There may be a layer of carbon, oil, etc. that may have formed on the spark plug. Insert the spark plug in cylinder head, turn the crankshaft again. Is there a spark between the electrodes? (Sometimes it can be seen somewhere in the depths of the spark plug, and not between them – this is faulty.) However, the presence of a spark between the electrodes during this check does not guarantee the correct operation of the spark plug when it is screwed into the head: the carbon layer inside it contributes to the voltage leakage from the central electrode to the “ground”, bypassing the spark gap. On the old plugs, due to the burnout of the electrodes, the spark gap may turn out to be much larger than the prescribed one (0.6-0.7 mm). Therefore, its resistance under pressure at the end of the compression stroke may become greater than the resistance of the carbon layer inside the plug, due to which it stops working. To avoid this, we recommend that you carry a perfectly serviceable spare spark plug on all trips.
Now let’s take a step back. If there is no spark between the nail and the ground, again, do not hurry to unscrew the plug! Take out the end of high voltage wire from the tip and, slightly cut off the insulation on the end (to make sure that the copper strands are good), bring it to a distance of 5 – 10 mm to the ground simultaneously turning the crankshaft. If there is a spark it means the tip is faulty. Clean the wire end at the length of 15-20 mm and, wind it up on the spark plug, then start the engine.
Alternatively, when there is no spark between the end of the spark plug and the ground, you should continue to troubleshoot by moving to the ignition coil and its electrical circuits. Check the condition of the end of the high voltage wire and that it is firmly seated in the coil socket. When riding a motorcycle in heavy rain, the ingress of water on this unit almost always leads to failures of the ignition system: high voltage does not reach the spark plug, breakdown occurs either at the point where the wire exits the coil, or between the wet wire and the edge of the cylinder head.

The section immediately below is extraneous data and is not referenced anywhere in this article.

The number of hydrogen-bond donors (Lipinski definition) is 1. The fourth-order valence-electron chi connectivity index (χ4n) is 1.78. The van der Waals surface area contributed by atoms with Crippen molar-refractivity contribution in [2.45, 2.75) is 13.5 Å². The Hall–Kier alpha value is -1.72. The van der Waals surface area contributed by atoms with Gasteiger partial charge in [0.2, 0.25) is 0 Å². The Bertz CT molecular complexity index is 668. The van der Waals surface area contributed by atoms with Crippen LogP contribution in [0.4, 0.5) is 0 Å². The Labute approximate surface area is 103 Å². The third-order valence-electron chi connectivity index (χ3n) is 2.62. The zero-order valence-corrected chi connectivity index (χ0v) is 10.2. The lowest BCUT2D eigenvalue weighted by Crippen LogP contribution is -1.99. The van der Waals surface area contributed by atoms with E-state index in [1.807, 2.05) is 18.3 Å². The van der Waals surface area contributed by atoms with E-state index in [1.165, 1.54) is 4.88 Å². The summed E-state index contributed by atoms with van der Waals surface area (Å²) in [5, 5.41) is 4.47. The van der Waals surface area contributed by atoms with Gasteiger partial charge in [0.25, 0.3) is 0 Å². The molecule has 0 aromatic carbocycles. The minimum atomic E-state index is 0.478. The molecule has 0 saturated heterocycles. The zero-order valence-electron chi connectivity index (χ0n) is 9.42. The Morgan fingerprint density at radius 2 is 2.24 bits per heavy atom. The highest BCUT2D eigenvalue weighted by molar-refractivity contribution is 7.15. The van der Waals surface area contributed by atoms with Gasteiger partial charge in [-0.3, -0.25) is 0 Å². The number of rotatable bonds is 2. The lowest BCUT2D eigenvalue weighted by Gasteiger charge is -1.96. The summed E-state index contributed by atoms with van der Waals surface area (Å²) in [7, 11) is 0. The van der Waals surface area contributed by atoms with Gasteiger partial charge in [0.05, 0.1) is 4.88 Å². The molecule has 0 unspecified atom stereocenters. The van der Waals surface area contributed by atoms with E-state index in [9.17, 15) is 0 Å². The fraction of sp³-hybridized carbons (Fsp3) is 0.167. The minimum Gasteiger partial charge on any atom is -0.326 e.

If everything is okay here and the wires are connected securely, then check if the coil is “giving out” enough voltage. Now insert a nail instead of a wire in the spark plug and check again if a spark occurs in the 5 – 10 mm space between the end of the nail and the ground. If the available voltage is not enough to break through such a gap in the air, then it will not break through the gap between the spark plug electrodes at significant pressure at the end of the compression stroke. This means that the high-voltage wire is faulty: the insulating layer might be damaged, or a wire breakage inside the insulation is also possible, but this happens extremely rarely.
If there is still no spark, this means that the coil itself or its supply circuit is faulty. Let us now recall how the ignition coil works. When the contacts of the breaker are closed, the current flows through the primary winding of the coil. At a certain moment, when the piston is near the top dead center, the contacts of the breaker open, interrupting the current in it. In this case, a high voltage is induced in the secondary winding, sufficient for the spark to break through the gap in the spark plug. The sharper the current in the primary winding, the higher the voltage arising in the secondary. Therefore, a capacitor is connected in parallel to the contacts of the breaker, the correct operation of which contributes to a sharper interruption of the current in the primary winding.